LIMS can help improve efficiency and productivity through standardized and automated workflows and centralized data and instrument management. In the competitive drug discovery market, labs can be confident of the security and safety of any intellectual property stored in their LIMS. They can consolidate their reporting using these systems and ensure that their protocols and workflows hold up to regulatory scrutiny. Because LIMS vendors make it their business to stay abreast of technological developments, labs can adopt improvements in LIMS technologies relatively painlessly. Lastly, the easily customizable nature of LIMS makes them an attractive option for pharma companies seeking a single solution that, with some tailoring, can work for all their labs.

    Do you need a LIMS? 

    Given the investment involved in implementing new infrastructure, some labs may be on the fence about getting a LIMS. But the return on investment that these systems offer over time can't be overlooked. There are some helpful tools for starting the process of computing what those numbers might be like this white paper from BioSoft Integrators on how to determine the ROI on LIM investment. For labs that are seeing increasing sample volume or looking to expand the kinds of experiments they offer to clients. In a world where time is money, LIMS help labs avoid wasting precious resources tracking down missing datasets or correcting errors in reports.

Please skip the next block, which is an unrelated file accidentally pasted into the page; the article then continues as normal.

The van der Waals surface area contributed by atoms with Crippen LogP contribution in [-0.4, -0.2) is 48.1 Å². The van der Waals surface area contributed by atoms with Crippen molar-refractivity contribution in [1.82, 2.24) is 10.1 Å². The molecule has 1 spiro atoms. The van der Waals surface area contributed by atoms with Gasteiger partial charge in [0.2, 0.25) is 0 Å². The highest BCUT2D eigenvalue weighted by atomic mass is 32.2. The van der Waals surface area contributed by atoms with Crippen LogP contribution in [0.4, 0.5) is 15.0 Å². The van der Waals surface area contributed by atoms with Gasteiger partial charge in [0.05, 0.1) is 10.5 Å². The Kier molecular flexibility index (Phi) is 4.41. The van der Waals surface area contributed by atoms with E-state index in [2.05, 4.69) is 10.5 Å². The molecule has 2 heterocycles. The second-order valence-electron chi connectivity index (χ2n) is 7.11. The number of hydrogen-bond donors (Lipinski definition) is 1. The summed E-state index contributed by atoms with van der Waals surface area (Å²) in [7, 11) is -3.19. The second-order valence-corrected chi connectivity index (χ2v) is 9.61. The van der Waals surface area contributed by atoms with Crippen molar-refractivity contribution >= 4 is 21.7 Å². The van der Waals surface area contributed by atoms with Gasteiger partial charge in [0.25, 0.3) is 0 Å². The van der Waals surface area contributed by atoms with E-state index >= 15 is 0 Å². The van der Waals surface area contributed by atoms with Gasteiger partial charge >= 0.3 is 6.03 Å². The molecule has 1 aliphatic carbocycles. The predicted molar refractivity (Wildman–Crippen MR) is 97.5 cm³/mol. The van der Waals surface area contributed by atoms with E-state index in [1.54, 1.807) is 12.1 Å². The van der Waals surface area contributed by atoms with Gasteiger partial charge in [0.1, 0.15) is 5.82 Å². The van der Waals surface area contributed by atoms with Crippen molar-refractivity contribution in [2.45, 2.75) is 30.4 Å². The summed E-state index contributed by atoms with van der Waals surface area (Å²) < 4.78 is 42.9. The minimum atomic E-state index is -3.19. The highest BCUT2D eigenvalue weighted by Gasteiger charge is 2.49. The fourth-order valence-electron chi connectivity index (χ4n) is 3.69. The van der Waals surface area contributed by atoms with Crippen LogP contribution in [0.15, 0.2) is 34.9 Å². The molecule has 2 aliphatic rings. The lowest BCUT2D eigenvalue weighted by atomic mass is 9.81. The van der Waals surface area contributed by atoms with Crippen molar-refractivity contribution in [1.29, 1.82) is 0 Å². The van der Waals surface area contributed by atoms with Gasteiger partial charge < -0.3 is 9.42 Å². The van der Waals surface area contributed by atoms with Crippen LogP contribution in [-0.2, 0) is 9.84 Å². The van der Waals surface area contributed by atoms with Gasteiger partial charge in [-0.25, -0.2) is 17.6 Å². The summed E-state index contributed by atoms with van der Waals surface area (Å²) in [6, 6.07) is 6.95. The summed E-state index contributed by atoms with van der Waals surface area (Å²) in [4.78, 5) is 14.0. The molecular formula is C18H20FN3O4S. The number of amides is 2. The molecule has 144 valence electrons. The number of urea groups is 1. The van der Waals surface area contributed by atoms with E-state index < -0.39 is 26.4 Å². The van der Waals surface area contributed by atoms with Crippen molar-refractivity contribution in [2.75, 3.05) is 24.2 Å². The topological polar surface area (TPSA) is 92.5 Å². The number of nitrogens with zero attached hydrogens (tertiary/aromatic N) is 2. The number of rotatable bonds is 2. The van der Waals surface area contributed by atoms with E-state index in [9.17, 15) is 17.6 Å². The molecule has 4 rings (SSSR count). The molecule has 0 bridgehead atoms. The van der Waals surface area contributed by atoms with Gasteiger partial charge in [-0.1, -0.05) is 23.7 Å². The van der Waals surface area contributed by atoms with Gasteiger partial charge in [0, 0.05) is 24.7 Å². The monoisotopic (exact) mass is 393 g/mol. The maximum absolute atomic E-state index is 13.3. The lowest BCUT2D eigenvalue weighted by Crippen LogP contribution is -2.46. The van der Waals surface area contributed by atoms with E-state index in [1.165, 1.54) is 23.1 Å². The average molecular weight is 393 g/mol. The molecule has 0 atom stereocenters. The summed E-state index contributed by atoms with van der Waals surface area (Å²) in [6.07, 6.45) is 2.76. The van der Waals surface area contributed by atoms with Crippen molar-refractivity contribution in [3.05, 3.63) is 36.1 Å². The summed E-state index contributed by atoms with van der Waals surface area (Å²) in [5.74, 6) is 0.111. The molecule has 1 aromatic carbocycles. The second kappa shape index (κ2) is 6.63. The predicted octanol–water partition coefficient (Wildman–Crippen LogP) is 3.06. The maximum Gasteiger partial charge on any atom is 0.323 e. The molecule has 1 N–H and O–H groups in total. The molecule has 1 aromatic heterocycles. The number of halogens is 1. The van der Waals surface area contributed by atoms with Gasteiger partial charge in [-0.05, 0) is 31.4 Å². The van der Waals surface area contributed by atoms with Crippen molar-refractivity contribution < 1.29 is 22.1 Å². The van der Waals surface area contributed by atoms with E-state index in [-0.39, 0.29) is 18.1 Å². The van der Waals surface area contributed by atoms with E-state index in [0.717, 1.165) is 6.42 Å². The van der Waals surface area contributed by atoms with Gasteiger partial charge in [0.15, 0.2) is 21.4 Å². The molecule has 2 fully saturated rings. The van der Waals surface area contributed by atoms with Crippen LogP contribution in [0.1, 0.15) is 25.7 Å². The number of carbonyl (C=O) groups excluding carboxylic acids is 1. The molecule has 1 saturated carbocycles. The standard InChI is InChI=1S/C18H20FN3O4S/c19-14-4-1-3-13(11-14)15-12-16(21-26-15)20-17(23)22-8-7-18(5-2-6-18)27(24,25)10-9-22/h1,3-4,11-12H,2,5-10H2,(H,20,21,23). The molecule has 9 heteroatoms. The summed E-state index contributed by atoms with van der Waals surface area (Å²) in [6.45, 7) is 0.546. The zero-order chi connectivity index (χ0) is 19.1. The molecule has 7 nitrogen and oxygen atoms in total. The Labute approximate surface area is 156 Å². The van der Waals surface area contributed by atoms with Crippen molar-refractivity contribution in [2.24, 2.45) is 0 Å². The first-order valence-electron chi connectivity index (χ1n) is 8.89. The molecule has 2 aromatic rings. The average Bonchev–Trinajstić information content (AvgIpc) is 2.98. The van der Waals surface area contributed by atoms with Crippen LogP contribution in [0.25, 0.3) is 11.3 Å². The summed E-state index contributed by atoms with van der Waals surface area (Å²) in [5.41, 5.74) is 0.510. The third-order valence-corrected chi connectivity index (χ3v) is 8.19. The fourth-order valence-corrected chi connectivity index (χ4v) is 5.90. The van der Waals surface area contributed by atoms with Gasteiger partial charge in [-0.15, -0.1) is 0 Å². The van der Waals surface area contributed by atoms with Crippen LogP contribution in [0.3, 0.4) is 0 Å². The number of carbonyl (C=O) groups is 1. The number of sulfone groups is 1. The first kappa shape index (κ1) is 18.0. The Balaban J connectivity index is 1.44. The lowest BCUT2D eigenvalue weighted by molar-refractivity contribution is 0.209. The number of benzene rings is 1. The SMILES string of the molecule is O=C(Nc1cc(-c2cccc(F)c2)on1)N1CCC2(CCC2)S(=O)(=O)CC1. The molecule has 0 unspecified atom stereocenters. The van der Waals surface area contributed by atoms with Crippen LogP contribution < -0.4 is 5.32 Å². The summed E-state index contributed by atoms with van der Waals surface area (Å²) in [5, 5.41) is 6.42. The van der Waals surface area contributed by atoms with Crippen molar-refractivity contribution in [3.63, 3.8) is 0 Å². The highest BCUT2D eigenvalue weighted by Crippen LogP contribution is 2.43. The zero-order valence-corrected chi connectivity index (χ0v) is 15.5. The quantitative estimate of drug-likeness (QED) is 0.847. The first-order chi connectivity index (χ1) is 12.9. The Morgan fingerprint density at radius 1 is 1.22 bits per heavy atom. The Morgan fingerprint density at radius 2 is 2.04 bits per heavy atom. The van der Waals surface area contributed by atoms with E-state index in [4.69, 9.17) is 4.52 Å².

Before investing a solution, it is important to think about exactly what functionality is needed in the lab. If the primary need is a tool for sample management and tracking, then a LIMS solution may be the best option. However, if what is really needed is a tool that can manage unstructured lab data or track chemical compounds, then an ELN solution or even a compound registration software might be a better fit. As noted above, pharma companies often have multiple labs operating in-house. Depending on the needs of these different research groups, it might be useful to consider purchasing an integrated platform that offers combined access to a LIMS, ELN, and compound registration solutions.

    Commercial vs Homegrown LIMS

    Different LIMS are designed to meet unique needs. For example, one lab may need a system that offers significant data management functionality for handling data of different types. Another lab may need something that integrates functionality from multiple solutions such as a platform that combines the features of an ELN with LIMS. 

    Labs considering LIMS solutions have their pick of companies selling hosted and/or on-premise solutions. And today's vendors have come up with creative ways to position their solutions. The one you pick will depend on your lab's needs, number of users, and price point among other factors. Moreover, some LIMS solutions are developed for clients in specific market segments that have unique needs such as molecular diagnostics labs. 

    Most commercial LIMS today can be configured to meet individual customer requirements and are easy to use. These solutions work well with many of the common instruments found in pharmaceutical and other kinds of labs. The exact price points and subscription models vary from one vendor to the next. Different systems also require different kinds of infrastructure in order to run. Some of the systems currently available in the market include: